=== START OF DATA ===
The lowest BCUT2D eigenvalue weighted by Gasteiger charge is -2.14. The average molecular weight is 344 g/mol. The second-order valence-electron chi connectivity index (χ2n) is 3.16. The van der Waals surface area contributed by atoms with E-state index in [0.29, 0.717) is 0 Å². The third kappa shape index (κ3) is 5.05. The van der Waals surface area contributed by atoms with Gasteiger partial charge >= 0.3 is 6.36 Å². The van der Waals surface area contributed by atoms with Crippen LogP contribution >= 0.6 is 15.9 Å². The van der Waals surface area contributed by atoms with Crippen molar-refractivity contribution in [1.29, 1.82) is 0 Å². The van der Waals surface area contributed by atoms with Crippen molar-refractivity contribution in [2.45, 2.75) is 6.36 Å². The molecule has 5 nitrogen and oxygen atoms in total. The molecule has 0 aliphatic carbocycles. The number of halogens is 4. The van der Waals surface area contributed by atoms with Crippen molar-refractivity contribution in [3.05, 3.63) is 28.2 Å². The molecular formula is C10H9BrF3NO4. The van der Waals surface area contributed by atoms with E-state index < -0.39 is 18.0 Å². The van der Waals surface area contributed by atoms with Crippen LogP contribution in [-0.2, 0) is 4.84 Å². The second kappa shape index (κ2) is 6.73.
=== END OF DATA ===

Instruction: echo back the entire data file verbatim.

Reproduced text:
The lowest BCUT2D eigenvalue weighted by Gasteiger charge is -2.14. The average molecular weight is 344 g/mol. The second-order valence-electron chi connectivity index (χ2n) is 3.16. The van der Waals surface area contributed by atoms with E-state index in [0.29, 0.717) is 0 Å². The third kappa shape index (κ3) is 5.05. The van der Waals surface area contributed by atoms with Gasteiger partial charge >= 0.3 is 6.36 Å². The van der Waals surface area contributed by atoms with Crippen LogP contribution >= 0.6 is 15.9 Å². The van der Waals surface area contributed by atoms with Crippen molar-refractivity contribution in [1.29, 1.82) is 0 Å². The van der Waals surface area contributed by atoms with Crippen molar-refractivity contribution in [2.45, 2.75) is 6.36 Å². The molecule has 5 nitrogen and oxygen atoms in total. The molecule has 0 aliphatic carbocycles. The number of halogens is 4. The van der Waals surface area contributed by atoms with Crippen molar-refractivity contribution in [3.05, 3.63) is 28.2 Å². The molecular formula is C10H9BrF3NO4. The van der Waals surface area contributed by atoms with E-state index < -0.39 is 18.0 Å². The van der Waals surface area contributed by atoms with Crippen LogP contribution in [-0.2, 0) is 4.84 Å². The second kappa shape index (κ2) is 6.73.